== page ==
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Buggering on

Paul Addison

21 July 1983
Winston Churchill: Companion Vol. V, Part III, The Coming of War 1936-1939 
by Martin Gilbert.
Heinemann, 1684 pp., £75, October 1982, 0 434 29188 9
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Finest Hour: Winston Churchill, 1939-1941 
by Martin Gilbert.
Heinemann, 1308 pp., £15.95, June 1983, 0 434 29187 0
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Churchill 1874-1915 
by Ted Morgan.
Cape, 571 pp., £12.50, April 1983, 0 224 02044 7
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The Last Lion: Winston Spencer Churchill, Visions of Glory, 1874-1932 
by William Manchester.
Michael Joseph, 973 pp., £14.95, June 1983, 0 7181 2275 5
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... years. His work is in a class by itself and as he begins the next volume we should send him this message: KBO. If the official biography is definitive, why should two American authors, Ted Morgan and WilliamManchester, have embarked on their own lives of Churchill? Many authors explain in a preface how and why they came to begin a book, but neither Morgan nor Manchester offers a clue. From the tone of ...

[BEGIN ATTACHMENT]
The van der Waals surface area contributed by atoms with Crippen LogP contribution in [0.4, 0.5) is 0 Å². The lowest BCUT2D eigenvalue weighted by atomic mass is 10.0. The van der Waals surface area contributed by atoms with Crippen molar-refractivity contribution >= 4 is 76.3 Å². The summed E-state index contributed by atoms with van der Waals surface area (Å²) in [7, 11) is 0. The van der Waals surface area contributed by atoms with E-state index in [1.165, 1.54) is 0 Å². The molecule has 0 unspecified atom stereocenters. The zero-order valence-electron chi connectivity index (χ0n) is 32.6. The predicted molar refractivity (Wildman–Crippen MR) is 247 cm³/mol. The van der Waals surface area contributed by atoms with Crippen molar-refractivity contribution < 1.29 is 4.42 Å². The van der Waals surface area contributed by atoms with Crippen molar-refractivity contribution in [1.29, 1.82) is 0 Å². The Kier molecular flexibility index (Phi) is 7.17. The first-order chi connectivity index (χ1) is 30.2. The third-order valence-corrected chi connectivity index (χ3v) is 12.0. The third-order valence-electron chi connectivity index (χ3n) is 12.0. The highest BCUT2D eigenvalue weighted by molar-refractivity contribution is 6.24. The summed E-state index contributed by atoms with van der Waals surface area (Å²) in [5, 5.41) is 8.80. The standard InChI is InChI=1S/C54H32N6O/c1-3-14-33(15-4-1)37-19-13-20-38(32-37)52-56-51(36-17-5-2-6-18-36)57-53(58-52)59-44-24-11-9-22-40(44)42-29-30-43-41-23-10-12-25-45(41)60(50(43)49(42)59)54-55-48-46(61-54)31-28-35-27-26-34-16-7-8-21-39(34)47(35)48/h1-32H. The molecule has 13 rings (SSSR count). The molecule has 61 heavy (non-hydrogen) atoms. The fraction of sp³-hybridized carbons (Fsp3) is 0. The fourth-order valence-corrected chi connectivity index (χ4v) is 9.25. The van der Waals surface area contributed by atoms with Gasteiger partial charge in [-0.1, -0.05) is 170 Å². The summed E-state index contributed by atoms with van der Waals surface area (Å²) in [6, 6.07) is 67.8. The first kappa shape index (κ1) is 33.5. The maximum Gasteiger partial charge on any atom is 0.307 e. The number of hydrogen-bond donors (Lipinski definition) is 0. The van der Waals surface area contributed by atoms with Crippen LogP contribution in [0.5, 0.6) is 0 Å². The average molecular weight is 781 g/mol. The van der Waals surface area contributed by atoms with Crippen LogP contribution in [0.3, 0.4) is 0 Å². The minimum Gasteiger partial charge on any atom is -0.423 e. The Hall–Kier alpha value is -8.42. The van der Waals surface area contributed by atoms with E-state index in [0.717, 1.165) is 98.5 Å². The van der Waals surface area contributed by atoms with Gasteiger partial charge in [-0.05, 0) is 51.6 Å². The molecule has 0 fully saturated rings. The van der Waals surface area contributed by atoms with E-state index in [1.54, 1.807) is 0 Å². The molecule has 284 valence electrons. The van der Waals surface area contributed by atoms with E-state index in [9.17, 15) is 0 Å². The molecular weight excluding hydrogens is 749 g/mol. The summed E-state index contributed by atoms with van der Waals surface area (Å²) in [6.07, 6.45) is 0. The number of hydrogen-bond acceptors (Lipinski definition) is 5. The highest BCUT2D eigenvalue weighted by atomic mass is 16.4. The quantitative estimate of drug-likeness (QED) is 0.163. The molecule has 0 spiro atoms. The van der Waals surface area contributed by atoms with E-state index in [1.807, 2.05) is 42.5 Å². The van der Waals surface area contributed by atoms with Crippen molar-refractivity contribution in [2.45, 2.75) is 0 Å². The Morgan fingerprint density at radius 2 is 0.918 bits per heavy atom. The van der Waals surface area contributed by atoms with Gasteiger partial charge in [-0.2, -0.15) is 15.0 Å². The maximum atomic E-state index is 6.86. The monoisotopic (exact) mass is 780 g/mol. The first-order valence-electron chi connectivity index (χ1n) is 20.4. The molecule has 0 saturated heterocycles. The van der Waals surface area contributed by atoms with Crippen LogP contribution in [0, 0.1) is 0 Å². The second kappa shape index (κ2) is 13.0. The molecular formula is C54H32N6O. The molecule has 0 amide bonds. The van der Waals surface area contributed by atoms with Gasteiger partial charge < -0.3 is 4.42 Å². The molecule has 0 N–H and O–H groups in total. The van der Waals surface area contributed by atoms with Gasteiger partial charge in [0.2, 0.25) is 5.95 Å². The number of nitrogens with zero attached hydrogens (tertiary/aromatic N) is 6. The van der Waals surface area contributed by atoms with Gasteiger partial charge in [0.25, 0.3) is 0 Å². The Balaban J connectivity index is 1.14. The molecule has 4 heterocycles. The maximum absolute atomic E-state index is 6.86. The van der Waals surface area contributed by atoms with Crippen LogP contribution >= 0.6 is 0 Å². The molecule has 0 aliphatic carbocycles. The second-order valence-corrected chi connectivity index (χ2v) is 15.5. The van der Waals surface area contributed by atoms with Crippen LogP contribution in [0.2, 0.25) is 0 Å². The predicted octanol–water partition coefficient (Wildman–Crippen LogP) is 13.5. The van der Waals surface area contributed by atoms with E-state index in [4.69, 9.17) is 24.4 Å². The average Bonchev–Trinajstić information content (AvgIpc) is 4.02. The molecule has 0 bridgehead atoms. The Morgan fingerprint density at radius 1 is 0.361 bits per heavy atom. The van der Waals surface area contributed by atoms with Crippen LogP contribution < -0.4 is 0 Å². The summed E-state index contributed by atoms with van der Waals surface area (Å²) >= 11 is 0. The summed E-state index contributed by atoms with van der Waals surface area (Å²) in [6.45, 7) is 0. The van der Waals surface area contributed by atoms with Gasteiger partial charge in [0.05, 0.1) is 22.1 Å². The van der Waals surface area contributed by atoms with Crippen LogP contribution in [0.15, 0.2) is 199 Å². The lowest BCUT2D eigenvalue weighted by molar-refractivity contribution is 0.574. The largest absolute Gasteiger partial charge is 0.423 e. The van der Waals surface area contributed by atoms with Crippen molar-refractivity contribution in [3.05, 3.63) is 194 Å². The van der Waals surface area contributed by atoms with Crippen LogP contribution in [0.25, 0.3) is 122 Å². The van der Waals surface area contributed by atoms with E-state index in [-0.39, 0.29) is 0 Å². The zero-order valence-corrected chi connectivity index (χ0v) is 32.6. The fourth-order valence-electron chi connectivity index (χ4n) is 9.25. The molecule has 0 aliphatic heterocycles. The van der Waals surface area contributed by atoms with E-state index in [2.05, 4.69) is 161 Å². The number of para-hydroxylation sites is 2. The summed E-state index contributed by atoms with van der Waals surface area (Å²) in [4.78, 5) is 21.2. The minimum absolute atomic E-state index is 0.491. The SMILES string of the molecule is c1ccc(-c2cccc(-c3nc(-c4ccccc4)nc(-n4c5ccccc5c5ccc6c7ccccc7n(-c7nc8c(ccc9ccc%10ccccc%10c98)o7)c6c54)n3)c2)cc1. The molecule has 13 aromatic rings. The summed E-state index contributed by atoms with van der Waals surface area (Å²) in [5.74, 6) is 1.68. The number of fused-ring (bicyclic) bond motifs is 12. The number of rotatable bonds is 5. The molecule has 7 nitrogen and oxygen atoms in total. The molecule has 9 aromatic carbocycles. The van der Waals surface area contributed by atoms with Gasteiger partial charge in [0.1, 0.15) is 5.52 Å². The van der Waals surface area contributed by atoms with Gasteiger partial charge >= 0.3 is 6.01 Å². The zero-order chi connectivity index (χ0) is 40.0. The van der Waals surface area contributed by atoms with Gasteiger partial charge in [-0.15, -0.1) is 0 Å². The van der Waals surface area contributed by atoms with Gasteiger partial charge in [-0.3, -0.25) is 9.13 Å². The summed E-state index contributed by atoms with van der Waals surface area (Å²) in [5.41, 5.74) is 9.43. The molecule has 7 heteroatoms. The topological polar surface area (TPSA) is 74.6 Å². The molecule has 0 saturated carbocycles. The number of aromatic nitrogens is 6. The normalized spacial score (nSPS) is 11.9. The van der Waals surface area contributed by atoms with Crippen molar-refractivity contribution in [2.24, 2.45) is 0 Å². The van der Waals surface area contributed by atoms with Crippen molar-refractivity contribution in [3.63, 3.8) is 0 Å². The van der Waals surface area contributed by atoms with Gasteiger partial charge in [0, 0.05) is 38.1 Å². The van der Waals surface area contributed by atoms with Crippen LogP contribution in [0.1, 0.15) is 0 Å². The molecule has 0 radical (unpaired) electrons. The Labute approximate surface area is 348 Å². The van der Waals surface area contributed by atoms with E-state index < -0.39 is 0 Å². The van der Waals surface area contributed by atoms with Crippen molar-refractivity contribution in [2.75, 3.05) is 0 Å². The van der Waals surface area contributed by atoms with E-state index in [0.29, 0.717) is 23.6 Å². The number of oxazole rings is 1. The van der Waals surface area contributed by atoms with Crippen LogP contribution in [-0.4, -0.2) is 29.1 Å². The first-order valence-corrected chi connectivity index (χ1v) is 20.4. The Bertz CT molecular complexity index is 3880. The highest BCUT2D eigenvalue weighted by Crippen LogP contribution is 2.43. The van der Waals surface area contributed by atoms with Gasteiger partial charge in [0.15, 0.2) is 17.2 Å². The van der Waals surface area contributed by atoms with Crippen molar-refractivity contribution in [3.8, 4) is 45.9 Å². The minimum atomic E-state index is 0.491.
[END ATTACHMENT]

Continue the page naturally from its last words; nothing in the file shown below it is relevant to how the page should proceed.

At Manchester​ Art Gallery

Inigo Thomas: Annie Swynnerton

27 September 2018
... a favour to her that I do, that I can only oblige her in memory of all her great goodness to us – when it did make such a difference – of May 1910.’ He was referring to the death of his brother William. He then told Alice that Mrs Swynnerton was ‘doing – finishing – the portrait of me that she pushed on so last year’. Doing, finishing, pushed – James isn’t pleased with the picture. Mrs ...

Opprobrious Epithets

Katrina Navickas: The Peterloo Massacre

20 December 2018
Peterloo: The Story of the Manchester​ Massacre 
by Jacqueline Riding.
Head of Zeus, 386 pp., £25, October 2018, 978 1 78669 583 3